Nigeria's pharmaceutical market remains attractive this quarter due to the country's positive macroeconomic growth outlook, increasing investment from the private healthcare sector and the government's desire to improve healthcare access. Rising demand for medicines will see drugmakers increase their presence and continue to expand. However, ructions within the ruling party, poor drug patent protection and the likelihood of further divestment in the oil and gas sector could have a negative impact on our projections.
Headline Expenditure Projections
- Pharmaceuticals: NGN203.66bn (US$1.28bn) in 2013 to NGN235.40bn (US$1.45bn) in 2014; +15.6% in local currency terms and +13.2% in US dollar terms.
- Healthcare: NGN2,590.9bn (US$16.28bn) in 2013 to NGN2,954.2bn (US$18.18bn) in 2014; +14.0% in local currency terms and +11.7% in US dollar terms.
In Q214, Nigeria maintains its Q114 Pharmaceutical Risk/Reward Rating (RRR) score of 38.3 out of 100, although it dropped one place from 18th position to 19th position in the Middle East and Africa matrix. Nigeria is regarded as a low-reward, high-risk proposition for multinationals due to drug counterfeiting, corruption and poor pharmaceutical regulations governing the market.
Key Trends And Developments
The Pharmaceutical Export Promotion Council of India (Pharmexcil) will build a warehouse facility for Indian pharmaceutical exporters in Lagos, Nigeria. The move follows India's Ministry of Commerce's initiative in 2013 to enable small- and medium-sized drugmakers to save logistic costs and enhance security, power back-up facilities, and internal logistics in Nigeria. Following the success of this facility, Pharmexcil plans to establish similar warehouses in other African and Latin American countries.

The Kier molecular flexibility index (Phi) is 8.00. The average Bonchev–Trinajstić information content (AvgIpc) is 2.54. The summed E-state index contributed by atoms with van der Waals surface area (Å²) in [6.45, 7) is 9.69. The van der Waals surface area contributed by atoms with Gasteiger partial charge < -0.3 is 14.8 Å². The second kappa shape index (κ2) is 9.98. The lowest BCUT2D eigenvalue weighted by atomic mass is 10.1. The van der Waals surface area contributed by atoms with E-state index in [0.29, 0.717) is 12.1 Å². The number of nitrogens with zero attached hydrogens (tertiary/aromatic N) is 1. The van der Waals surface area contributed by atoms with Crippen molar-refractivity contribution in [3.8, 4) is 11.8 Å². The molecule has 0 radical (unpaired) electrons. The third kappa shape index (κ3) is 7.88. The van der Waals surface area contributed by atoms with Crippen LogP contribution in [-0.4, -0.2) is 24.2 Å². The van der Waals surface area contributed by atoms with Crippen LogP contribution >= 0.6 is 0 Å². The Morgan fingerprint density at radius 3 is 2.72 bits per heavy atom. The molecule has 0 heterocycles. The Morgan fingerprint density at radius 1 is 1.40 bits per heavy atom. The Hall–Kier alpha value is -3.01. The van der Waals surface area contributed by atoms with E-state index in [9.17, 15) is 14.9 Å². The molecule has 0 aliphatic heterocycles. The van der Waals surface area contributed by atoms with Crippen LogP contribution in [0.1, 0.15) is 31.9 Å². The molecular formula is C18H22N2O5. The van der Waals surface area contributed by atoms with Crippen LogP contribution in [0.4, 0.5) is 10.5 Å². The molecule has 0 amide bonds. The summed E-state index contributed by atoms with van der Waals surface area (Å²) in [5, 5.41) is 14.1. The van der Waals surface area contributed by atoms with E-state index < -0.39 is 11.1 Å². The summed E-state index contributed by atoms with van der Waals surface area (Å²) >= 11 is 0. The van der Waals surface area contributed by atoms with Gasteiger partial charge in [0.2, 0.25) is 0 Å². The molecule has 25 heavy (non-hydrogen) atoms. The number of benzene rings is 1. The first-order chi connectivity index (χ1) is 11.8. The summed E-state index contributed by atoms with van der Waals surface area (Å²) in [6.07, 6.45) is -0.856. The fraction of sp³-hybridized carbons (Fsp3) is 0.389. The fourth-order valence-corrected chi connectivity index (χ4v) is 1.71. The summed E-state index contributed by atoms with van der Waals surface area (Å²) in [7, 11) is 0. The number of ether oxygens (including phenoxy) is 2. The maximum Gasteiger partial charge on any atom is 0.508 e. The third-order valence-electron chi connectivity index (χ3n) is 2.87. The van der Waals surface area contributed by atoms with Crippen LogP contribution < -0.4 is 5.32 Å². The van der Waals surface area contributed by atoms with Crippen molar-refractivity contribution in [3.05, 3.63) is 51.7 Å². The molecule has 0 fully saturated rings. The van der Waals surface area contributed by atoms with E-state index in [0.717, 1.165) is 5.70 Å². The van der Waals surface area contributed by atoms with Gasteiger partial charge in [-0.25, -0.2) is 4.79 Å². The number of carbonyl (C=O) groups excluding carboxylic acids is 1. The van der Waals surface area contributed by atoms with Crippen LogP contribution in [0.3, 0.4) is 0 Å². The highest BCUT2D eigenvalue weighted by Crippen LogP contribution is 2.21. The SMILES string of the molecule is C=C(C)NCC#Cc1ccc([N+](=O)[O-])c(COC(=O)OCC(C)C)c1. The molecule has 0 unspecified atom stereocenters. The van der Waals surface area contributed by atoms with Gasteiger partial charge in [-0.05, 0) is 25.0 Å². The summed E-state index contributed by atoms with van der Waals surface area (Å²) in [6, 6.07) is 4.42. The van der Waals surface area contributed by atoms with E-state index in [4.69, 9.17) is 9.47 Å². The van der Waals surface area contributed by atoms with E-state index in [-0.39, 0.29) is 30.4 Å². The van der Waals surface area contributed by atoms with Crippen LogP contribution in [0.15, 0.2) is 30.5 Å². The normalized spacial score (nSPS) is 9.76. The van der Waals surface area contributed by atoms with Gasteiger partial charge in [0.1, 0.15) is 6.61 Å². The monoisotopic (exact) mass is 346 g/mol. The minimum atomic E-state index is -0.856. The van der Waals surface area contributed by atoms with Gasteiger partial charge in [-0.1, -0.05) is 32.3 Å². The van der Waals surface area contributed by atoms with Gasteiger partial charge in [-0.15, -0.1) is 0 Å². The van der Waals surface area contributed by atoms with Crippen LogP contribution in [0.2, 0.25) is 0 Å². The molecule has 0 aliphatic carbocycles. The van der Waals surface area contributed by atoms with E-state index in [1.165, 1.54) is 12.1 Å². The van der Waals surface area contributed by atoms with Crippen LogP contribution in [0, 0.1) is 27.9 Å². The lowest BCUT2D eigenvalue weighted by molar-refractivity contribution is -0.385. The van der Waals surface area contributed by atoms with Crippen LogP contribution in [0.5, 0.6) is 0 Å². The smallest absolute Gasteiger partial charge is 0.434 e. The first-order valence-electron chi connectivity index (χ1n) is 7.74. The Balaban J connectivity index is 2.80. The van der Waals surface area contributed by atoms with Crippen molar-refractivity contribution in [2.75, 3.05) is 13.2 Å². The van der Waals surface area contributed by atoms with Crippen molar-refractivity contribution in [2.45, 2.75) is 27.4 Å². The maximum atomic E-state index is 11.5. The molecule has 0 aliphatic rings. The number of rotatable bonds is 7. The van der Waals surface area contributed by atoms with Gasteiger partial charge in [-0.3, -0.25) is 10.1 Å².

Nigeria's National Agency for Food and Drug Administration and Control (NAFDAC) and the Pharmacy Board of Sierra Leone have signed a Memorandum of Understanding (MoU) to control the circulation and cross-border trafficking of counterfeit medicines in West Africa. The MoU aims to promote bilateral trade relations between Nigeria and Sierra Leone, particularly for pharmaceutical and related products. Nigeriabased medicine manufacturers are allowed to enter Sierra Leone's pharmaceutical market to sell their products, while their counterparts in Sierra Leone are permitted to do the same in Nigeria, according to NAFDAC Director General Paul Orhii.
Nigeria's private sector operators have collaborated to form a coalition, dubbed Private Sector Health Alliance of Nigeria (PHN). This aims to accelerate the country's progress in achieving its health-related Millenium Development Goals (MDGs) by 2015 and beyond. The coalition is likely to use the widespread presence of the Nigerian private health sector, which represents at least 60% of medical services in the country, across all income groups to achieve its objectives. The country has eight MDGs, of which three are health related. The health-related MDGs are to decrease child mortality rate, improve maternal health and to fight HIV/AIDS, malaria and other diseases.
BMI Economic View: Although we maintain our view that the Nigerian economy will grow by a robust 7.2% in 2014, we note that downside risks have increased over recent months. Specifically, ructions within the ruling party and the uncertainty surrounding the identity of the central bank governor are both issues which could destabilise the economy.
BMI Political View: The defection of 37 members of the House of Representatives from the People's Democratic Party (PDP) to the opposition All Progressives' Congress (APC) deprives the ruling party of its lower house majority for the first time and indicates that its woes are worsening. The challenge for President Goodluck Jonathan and his advisors will be to stop the haemorrhaging of members and to regalvanise the party ahead of the 2015 elections.